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Survey cites opportunity for commercial investors to buy low in 2010
Nov 06, 2009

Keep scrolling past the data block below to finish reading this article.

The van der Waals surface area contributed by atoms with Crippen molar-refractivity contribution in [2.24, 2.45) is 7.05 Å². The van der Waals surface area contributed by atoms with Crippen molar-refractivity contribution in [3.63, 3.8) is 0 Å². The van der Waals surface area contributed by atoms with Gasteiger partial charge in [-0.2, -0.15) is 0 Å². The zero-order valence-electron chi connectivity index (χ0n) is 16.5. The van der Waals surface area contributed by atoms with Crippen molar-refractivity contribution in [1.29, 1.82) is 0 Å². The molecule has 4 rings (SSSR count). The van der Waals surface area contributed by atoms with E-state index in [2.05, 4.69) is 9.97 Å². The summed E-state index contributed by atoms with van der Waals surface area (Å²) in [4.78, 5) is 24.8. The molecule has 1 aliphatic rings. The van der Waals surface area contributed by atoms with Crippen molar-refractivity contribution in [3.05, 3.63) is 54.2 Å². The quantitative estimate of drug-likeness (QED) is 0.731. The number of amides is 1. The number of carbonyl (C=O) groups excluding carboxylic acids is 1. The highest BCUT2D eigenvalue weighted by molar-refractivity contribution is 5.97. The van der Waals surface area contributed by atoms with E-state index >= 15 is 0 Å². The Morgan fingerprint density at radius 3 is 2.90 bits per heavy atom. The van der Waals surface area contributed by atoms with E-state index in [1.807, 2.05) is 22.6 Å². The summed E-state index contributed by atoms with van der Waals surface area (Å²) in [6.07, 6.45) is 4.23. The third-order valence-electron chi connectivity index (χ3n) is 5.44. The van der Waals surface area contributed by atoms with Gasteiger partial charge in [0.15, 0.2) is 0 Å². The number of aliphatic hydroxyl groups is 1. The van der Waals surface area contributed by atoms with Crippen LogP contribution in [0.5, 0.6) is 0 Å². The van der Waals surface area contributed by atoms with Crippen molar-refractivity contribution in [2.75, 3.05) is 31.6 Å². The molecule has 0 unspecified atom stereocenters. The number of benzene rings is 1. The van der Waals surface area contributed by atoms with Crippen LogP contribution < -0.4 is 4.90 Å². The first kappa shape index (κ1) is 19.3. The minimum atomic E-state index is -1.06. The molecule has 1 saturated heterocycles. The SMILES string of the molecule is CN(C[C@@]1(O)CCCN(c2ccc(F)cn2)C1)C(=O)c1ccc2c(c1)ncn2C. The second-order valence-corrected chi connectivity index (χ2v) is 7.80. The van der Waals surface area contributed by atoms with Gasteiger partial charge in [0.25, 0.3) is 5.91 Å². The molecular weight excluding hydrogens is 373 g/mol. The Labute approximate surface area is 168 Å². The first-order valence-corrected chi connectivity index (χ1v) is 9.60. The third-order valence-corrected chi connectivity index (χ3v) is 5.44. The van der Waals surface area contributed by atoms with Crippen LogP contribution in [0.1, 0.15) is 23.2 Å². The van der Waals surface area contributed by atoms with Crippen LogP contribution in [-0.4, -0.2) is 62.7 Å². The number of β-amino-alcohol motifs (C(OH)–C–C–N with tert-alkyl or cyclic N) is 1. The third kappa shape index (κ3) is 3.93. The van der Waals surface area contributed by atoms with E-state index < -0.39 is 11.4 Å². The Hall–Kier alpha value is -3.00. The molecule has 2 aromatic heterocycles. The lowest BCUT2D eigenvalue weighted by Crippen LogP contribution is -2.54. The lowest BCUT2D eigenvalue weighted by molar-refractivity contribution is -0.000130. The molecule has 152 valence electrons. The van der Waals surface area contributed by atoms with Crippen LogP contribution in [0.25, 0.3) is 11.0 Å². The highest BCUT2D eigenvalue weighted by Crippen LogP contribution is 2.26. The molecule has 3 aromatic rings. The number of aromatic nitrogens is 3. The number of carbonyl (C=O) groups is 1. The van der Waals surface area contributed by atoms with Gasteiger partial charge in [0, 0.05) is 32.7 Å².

Commercial real estate industry investors and professionals remain decidedly negative, colored by distress over prospects for an extended period of anemic demand and costly de-leveraging, according to respondents of the Emerging Trends in Real Estate 2010 report, released by PricewaterhouseCoopers LLP and the Urban Land Institute (ULI). Survey respondents predict that commercial real estate vacancies will continue to increase and rents will decrease across all property sectors before the market hits bottom in 2010 and projects value declines of 40 percent to 50 percent off 2007 market peaks. Survey participants also believe that 2010 and 2011 will present generational opportunities for investors to buy at or near cyclical lows. “Our report participants find that a sense of nervous euphoria is growing among liquid investors who can make all-cash purchases,” said ULI Senior Resident Fellow for Real Estate Finance Stephen Blank. “Those that are patient, daring and selective could score generational bargains on premium properties from both distressed sellers and banks that are clearing out unwanted bad loan and real estate-owned portfolios. However, once the property market recovery begins and gains traction--likely before 2012--any rebound could be restrained by a lackluster economy and rising interest rates.” Capital will begin to flow back into commercial real estate by the end of 2010 The survey data also indicates that investors believe that capital will slowly begin to flow back into commercial real estate markets by the end of 2010, led by all cash investors seeking quality assets. The debt markets will start to rebound too, but remain “far from normalized” in the wake of unprecedented de-leveraging. Any lending will be conservative, expensive, and extended only to the most-favored banking relationships. REITs, private equity funds, and even refashioned mortgage REITs will start to provide loans to battered borrowers but at a steep price. “For 2010, our report finds that investors will need to time the cycle and only cash-buyers will benefit from the emerging opportunities,” said Tim Conlon, partner and U.S. real estate sector leader, PricewaterhouseCoopers. “Investors will need to be patient and transaction trigger points will be improving job numbers, visibility into asset pricing and stepped up tenant deals. Equity investors will need to focus on quality assets and expect to hold for at least a five to seven year period during the recovery, allowing fundamentals to slowly improve.” Respondents to the Emerging Trends cite the best investor bets for 2010 which include: ► Deal with cash: Cash is the only way to operate and only the most liquid can take advantage of the emerging opportunities. ► Patience will be rewarded: Early is the new wrong as the economic uncertainty will hamper the recovery and absence of ready refinancing in comatose debt markets adds more risks. Focus on quality and be selective – Seek irreplaceable Class A properties with debt maturity in places like New York, San Francisco and Washington, D.C. ► Stick to global pathways where recovery will happen more quickly. ► Buy cash flow and real yield – Anticipate creating value by filling vacancy and increasing rents over time. ► Provide financing as three to five year loans can deliver low teen returns. ► Implement asset management triage: Focus capital and resources on retaining and attracting tenants in properties with better long-term value. Markets to watch Survey participants believe that the markets performing well before the crash should perform better coming out of it and the laggard markets will continue to suffer. The report finds that investors will continue to favor global gateway markets on the East and West Coasts. Cities and urbanizing infill suburbs with 24-hour attributes, brainpower centers that offer universities and high-paying industries, as well as ‘barrier to entry’ markets where geographic constraints limit development and help control overbuilding will be top market performers. According to the survey, Washington, D.C. ranks number one as the “recession-proof” city. Value declines have been less than other markets as employment is buffered by the federal government. Long-term confidence holds for New York and Boston despite financial industry downsizing. West Coast gateways-- San Francisco, Seattle and Los Angeles – have all suffered ratings declines, but remain among the survey’s top 10 major markets. Texas markets continue to show strength after years languishing in the survey basement. A snapshot of the top five markets ranked by survey respondents: Washington, D.C. scores the highest marks during a recession. While hard-pressed lenders pull back in most cities, major insurers and big banks have taken a long term view and are actually providing financing for new deals. Bethesda, home to the National Institutes of Health, should benefit from increased bio-medical spending and Virginia markets, inside the Beltway, are expected to suffer only modest erosion relative to past downturns. Survey respondents expect suburban vacancies to advance well into the high teens further out. San Francisco. Despite its formidable barrier to entry attributes, this 24-hour gateway will take investors on a ride of volatile pricing, occupancies, and rents. An expanding regional tech industry, fed by nearby Silicon Valley, should help. The report ranks this city one of the top buys for apartments, warehouse, office and hotels. Austin. A Texas growth bastion, Austin’s low state taxes and a pro business environment are expected to contribute to future growth and continuing corporate relocations. Austin fits the “brainpower” model with its state capital, large state university, and offshoot tech and software businesses. Boston is a solid market as compelling economic drivers—premier educational institutions, life science companies, and high tech business—reinforce investors’ long-term conviction. Downtown apartment vacancies remain well under 10 percent and condo/house pricing “remains stiff.” New York offers savvy investors opportunity and more affordable costs over the long term. Midtown availability rates are predicted to skyrocket from mid single digits into the mid-teens as office rents plummet 40 percent or more. Co-op pricing is expected to sink 25 percent and a shakeout continues among condo developers who built million dollar plus apartments in fringe districts— sales of those units likely won’t close without substantial markdowns. The pace of market recovery depends on the hammered banking industry, the report cites. Rounding out the top 10 markets to watch: Houston provides consistently strong population growth making it a leading market for apartment developers and homebuilders. The city now banks on a global economic recovery pushing up energy demand. Seattle. Recession and bank woes harpooned Seattle, last year’s number one market. In the view of survey respondents, apartments stand out as a relative bright spot and the city’s global pathway positioning should accelerate a market bounce back once the U.S. economy recovers.  Raleigh/Durham overcomes its one-step from major gateway city removed status by enhancing its research and development incubator. Denver avoided the financial industry implosions and its local economy is boosted from green initiatives—the city is a national hub for companies in alternative energy, wind farm manufacturing, and natural gas. San Jose. As a secondary city, high tech San Jose in the Silicon Valley borders the San Francisco gateway. Among property sectors, the survey finds declines or near low record lows in investment sentiment for almost every property type. Only rental apartments register fair prospects and all other categories sink into the fair to poor range. Hotel and retail record the most precipitous falls. Development prospects are “largely dead” and drop to new depths and practically to “abysmal” levels for office, retail and hotels. Warehouse and apartments score only marginally better at “modestly poor.” A copy of Emerging Trends in Real Estate 2010 is available at or